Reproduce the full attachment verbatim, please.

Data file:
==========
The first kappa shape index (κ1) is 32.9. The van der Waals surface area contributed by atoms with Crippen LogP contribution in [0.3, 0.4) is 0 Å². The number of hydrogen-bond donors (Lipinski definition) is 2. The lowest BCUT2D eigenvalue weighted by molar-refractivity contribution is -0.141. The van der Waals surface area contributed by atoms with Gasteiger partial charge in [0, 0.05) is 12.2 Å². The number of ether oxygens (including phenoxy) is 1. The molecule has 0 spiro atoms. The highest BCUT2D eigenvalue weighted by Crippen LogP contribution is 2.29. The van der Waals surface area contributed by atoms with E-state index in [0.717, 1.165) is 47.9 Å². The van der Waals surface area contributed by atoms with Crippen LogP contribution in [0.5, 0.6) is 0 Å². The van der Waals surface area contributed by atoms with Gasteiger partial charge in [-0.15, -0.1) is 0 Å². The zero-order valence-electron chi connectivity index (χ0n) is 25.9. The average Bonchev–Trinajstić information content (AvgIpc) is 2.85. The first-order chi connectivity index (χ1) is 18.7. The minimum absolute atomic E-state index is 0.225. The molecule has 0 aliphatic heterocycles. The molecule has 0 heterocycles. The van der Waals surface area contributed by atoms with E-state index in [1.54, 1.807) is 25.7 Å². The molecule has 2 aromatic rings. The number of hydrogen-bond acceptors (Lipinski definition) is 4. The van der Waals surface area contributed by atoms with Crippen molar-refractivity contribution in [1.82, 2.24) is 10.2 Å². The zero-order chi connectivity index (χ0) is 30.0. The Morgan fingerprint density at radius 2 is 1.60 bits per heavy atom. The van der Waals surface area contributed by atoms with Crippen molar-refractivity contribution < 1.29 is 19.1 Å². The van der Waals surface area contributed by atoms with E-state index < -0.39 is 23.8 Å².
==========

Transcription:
The first kappa shape index (κ1) is 32.9. The van der Waals surface area contributed by atoms with Crippen LogP contribution in [0.3, 0.4) is 0 Å². The number of hydrogen-bond donors (Lipinski definition) is 2. The lowest BCUT2D eigenvalue weighted by molar-refractivity contribution is -0.141. The van der Waals surface area contributed by atoms with Gasteiger partial charge in [0, 0.05) is 12.2 Å². The number of ether oxygens (including phenoxy) is 1. The molecule has 0 spiro atoms. The highest BCUT2D eigenvalue weighted by Crippen LogP contribution is 2.29. The van der Waals surface area contributed by atoms with E-state index in [0.717, 1.165) is 47.9 Å². The van der Waals surface area contributed by atoms with Crippen LogP contribution in [0.5, 0.6) is 0 Å². The van der Waals surface area contributed by atoms with Gasteiger partial charge in [-0.15, -0.1) is 0 Å². The zero-order valence-electron chi connectivity index (χ0n) is 25.9. The average Bonchev–Trinajstić information content (AvgIpc) is 2.85. The first-order chi connectivity index (χ1) is 18.7. The minimum absolute atomic E-state index is 0.225. The molecule has 0 aliphatic heterocycles. The molecule has 0 heterocycles. The van der Waals surface area contributed by atoms with E-state index in [1.54, 1.807) is 25.7 Å². The molecule has 2 aromatic rings. The number of hydrogen-bond acceptors (Lipinski definition) is 4. The van der Waals surface area contributed by atoms with Crippen molar-refractivity contribution in [1.82, 2.24) is 10.2 Å². The zero-order chi connectivity index (χ0) is 30.0. The Morgan fingerprint density at radius 2 is 1.60 bits per heavy atom. The van der Waals surface area contributed by atoms with Crippen molar-refractivity contribution < 1.29 is 19.1 Å². The van der Waals surface area contributed by atoms with E-state index < -0.39 is 23.8 Å².